Judith Woods argues that the Met Office’s scaremongering is bizarre, “exposing the inexorable growth of the nanny state”.
Meanwhile, Allison Pearson affirms that “today’s puffer-jacketed snowflakes don’t realise how lucky they are”, the weather today is nowhere near as gruelling as it used to be.
Telegraph readers agreed, and took to the comments to share their chilliest memories.
‘I first learnt to ice skate in a grass quad turned ice rink’
Reader David Waddleton remembers building a “toboggan at school” in 1963.
“Me and my mates went out every afternoon to the golf course where there was a steep hill to use, which quickly became icy with use. If one didn’t dig one’s toes into the snowy ground on the flat, there was a risk of swooping over the main road in front of vehicles driving on the salted roads.”
David also recalled how the seniors at school “converted the grass quad into an ice rink, where I first learnt to skate, which became a life-long hobby. I travelled to the Netherlands at holiday time, to be with my aunt, she and my uncle took me to the seaside and we walked out with hundreds of others onto the thick ice, the frozen North Sea.”
Telegraph reader Arthur Bentley also remembered being at school during this time, and argued that “the worst thing about cold winters in the 60s was being forced to drink the small bottle of milk that was given to every primary school child back then.
He detailed: “It was delivered early in the morning and left outside so that by the time we were told to drink it, a layer of ice had formed at the top. It was absolutely disgusting! But overall, a great time to be young!”
A number of readers were struck by the sheer quantity of snow and how long it lasted, sharing similar vivid memories to Allison’s.
Reader Liz Pilkington was eight years old in 1963 and remembered being snowed in for two months on her farm.
She recalled: “My dad dug us out through six foot snowdrifts with a shovel, until he reached the next farm. We walked a mile to school every day. There were some days when school was not possible for us because the school dinner bus couldn’t get through. Anyone who did make it to school was given tinned sardines and bread for lunch.
“I also remember my dad digging twenty sheep out of a huge snowdrift. They had been there so long that they were eating each other’s wool.
“Our windows were covered with beautiful ice patterns on the inside. We had no central heating and the fire in the living room was our main source of heat. My mum lit the fire before we got home so we always had a roaring fire to come home to.”
‘My dad took us swimming in the cold waters, right by half submerged cars’
Similarly, reader Brian French noted how “the snow arrived on Boxing Day here in the North East and was still on the ground when my wife and I got married on March 30. I remember the poor bridesmaids shivering at the church door when the photographs were taken.
“I also remember putting foam draft excluders around the door and window frames in an attempt to keep warm. The only heat was from the living room fireplace, and of course this created a draft as it sucked in air to keep burning. We bought a paraffin heater which added a bit of warmth but filled the room with fumes.”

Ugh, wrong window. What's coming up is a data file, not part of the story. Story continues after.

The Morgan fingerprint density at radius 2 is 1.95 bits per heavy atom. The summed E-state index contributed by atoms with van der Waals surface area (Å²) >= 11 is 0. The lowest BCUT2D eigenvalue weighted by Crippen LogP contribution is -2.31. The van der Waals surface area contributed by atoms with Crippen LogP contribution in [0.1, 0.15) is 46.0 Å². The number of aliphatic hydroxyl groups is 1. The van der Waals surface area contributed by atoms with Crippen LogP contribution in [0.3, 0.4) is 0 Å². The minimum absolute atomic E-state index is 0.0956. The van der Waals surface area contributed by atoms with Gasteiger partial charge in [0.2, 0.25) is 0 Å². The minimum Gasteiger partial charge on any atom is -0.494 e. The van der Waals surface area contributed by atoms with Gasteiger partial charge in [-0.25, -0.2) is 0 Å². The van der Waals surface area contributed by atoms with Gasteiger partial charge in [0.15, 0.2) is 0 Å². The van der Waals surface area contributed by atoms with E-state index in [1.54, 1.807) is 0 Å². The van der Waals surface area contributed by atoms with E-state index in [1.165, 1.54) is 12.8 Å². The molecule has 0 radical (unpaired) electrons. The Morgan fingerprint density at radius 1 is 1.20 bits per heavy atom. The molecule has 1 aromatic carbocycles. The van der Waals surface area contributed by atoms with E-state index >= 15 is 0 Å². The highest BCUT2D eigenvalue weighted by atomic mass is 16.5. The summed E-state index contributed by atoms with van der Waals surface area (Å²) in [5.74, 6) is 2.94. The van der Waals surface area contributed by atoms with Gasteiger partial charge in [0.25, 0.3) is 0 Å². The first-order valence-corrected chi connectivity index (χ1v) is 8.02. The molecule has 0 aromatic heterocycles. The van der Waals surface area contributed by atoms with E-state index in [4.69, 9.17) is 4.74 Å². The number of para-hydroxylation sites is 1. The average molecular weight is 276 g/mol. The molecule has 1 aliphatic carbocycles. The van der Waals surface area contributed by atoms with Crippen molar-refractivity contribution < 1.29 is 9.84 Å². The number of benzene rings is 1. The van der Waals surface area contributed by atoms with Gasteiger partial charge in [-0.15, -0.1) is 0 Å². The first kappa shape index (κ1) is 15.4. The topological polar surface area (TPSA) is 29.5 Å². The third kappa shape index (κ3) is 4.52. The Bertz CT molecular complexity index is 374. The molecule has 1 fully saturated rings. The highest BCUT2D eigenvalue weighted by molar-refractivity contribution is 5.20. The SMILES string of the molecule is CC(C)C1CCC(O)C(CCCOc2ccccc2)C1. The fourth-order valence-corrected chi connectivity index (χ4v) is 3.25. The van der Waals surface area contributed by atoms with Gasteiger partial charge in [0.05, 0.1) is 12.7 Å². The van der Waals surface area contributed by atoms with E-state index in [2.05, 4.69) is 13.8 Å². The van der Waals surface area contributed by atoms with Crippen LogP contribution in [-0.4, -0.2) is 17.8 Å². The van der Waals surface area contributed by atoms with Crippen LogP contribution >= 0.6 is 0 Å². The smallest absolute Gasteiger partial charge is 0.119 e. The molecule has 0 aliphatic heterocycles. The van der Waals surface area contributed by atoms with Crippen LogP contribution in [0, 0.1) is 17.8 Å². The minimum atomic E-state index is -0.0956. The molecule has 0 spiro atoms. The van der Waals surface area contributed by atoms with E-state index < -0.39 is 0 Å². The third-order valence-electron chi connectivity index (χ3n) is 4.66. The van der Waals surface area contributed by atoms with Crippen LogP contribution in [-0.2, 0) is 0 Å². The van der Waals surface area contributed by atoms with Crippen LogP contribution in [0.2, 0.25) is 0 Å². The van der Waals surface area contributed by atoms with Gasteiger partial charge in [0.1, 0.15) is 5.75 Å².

Telegraph reader Joseph Wyse, however, remembered “the great thaw and flooding that followed”.
“I was 10 years old and we had just moved down from Manchester to the leafy suburb of Hendon on the outskirts of London. My dad (much against the protests of mum) took me and my younger brother swimming along the Watford Way, right by half submerged cars, in the cold and filthy waters.
“Afterwards, my mother was furious as she hosed us down, but my dear father said that when they are long gone, no matter what else he can give us, we will always remember the day that we swam through the streets of London.
“He was not wrong, and 60 years on, I recall it as one of the happiest days and fondest memories of my life!”
‘The only snow plough in the county was dispatched to dig us out’
Other readers shared memories of additional famously cold winters. Reader Patricia Yates argues that the winter of 1947 tops the winter of 1963.
She described how, “there was no central heating then. We lived in a condemned house as we were bombed out in 1944 and this was the only accommodation available. Six small rooms, four related families, no inside water or toilet, gas light, a big shortage of coal because of strikes.
“I was 11, my sister was nine, and we used to take the coal sack and queue up at a coal depot hopefully to get some coal and then drag the bag home. No warm clothes, clothing coupons saw to that.
“I get so annoyed with people who moan if we get a few inches of snow and so hibernate in their centrally heated houses and cars to go shopping. This has made me at 89 able to cope with the hardness of life being a widowed pensioner.”
Telegraph reader Jillian Crosthwaite-Eyre asserts that although not the coldest one, her “most memorable winter was in 1978”.
“There was a sudden snow storm on the night of Feb 18, and strong winds blew the snow into the lanes and roads in and around Hampshire, Dorset and Wiltshire.
“The next morning there was an eight foot high wall of snow blocking the only route from our house to the main road. I was nine months pregnant and scheduled for a cesarean section so there was a degree of concern about this.
“The only (allegedly) snow plough in the county was dispatched to dig us out, and twenty four hours later we made it into hospital in the nick of time. The ‘snow baby’ will be 46 on Feb 22!”